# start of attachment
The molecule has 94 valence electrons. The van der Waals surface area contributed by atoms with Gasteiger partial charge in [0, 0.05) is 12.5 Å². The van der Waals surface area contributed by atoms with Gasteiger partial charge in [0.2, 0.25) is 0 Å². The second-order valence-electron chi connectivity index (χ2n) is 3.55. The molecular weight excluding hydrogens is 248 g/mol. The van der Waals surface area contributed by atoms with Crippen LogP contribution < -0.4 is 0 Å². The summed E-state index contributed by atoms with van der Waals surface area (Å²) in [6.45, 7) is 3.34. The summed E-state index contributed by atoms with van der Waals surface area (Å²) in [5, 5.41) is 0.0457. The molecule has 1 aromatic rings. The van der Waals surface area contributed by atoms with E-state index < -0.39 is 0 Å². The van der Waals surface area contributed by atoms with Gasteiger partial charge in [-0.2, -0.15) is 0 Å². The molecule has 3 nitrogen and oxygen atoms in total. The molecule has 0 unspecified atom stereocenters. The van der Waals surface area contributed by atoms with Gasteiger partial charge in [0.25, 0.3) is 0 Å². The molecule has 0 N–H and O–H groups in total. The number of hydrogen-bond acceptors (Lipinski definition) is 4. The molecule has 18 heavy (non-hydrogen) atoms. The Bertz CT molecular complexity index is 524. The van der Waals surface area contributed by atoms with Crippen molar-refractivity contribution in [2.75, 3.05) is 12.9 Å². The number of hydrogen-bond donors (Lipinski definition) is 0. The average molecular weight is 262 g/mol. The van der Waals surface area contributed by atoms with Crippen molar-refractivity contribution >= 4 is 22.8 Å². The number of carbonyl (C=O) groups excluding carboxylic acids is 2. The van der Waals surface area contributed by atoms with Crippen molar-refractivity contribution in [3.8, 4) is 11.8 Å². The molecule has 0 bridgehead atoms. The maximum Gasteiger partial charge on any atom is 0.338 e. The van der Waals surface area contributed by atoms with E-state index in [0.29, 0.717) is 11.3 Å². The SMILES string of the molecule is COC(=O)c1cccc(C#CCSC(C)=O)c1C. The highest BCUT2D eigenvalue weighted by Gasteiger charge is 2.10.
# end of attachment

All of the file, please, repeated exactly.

The molecule has 94 valence electrons. The van der Waals surface area contributed by atoms with Gasteiger partial charge in [0, 0.05) is 12.5 Å². The van der Waals surface area contributed by atoms with Gasteiger partial charge in [0.2, 0.25) is 0 Å². The second-order valence-electron chi connectivity index (χ2n) is 3.55. The molecular weight excluding hydrogens is 248 g/mol. The van der Waals surface area contributed by atoms with Crippen LogP contribution < -0.4 is 0 Å². The summed E-state index contributed by atoms with van der Waals surface area (Å²) in [6.45, 7) is 3.34. The summed E-state index contributed by atoms with van der Waals surface area (Å²) in [5, 5.41) is 0.0457. The molecule has 1 aromatic rings. The van der Waals surface area contributed by atoms with E-state index < -0.39 is 0 Å². The van der Waals surface area contributed by atoms with Gasteiger partial charge in [-0.2, -0.15) is 0 Å². The molecule has 3 nitrogen and oxygen atoms in total. The molecule has 0 unspecified atom stereocenters. The van der Waals surface area contributed by atoms with Gasteiger partial charge in [0.25, 0.3) is 0 Å². The molecule has 0 N–H and O–H groups in total. The number of hydrogen-bond acceptors (Lipinski definition) is 4. The molecule has 18 heavy (non-hydrogen) atoms. The Bertz CT molecular complexity index is 524. The van der Waals surface area contributed by atoms with Crippen molar-refractivity contribution in [2.75, 3.05) is 12.9 Å². The number of hydrogen-bond donors (Lipinski definition) is 0. The average molecular weight is 262 g/mol. The van der Waals surface area contributed by atoms with Crippen molar-refractivity contribution >= 4 is 22.8 Å². The number of carbonyl (C=O) groups excluding carboxylic acids is 2. The van der Waals surface area contributed by atoms with Crippen molar-refractivity contribution in [3.8, 4) is 11.8 Å². The molecule has 0 bridgehead atoms. The maximum Gasteiger partial charge on any atom is 0.338 e. The van der Waals surface area contributed by atoms with E-state index in [0.29, 0.717) is 11.3 Å². The SMILES string of the molecule is COC(=O)c1cccc(C#CCSC(C)=O)c1C. The highest BCUT2D eigenvalue weighted by Gasteiger charge is 2.10.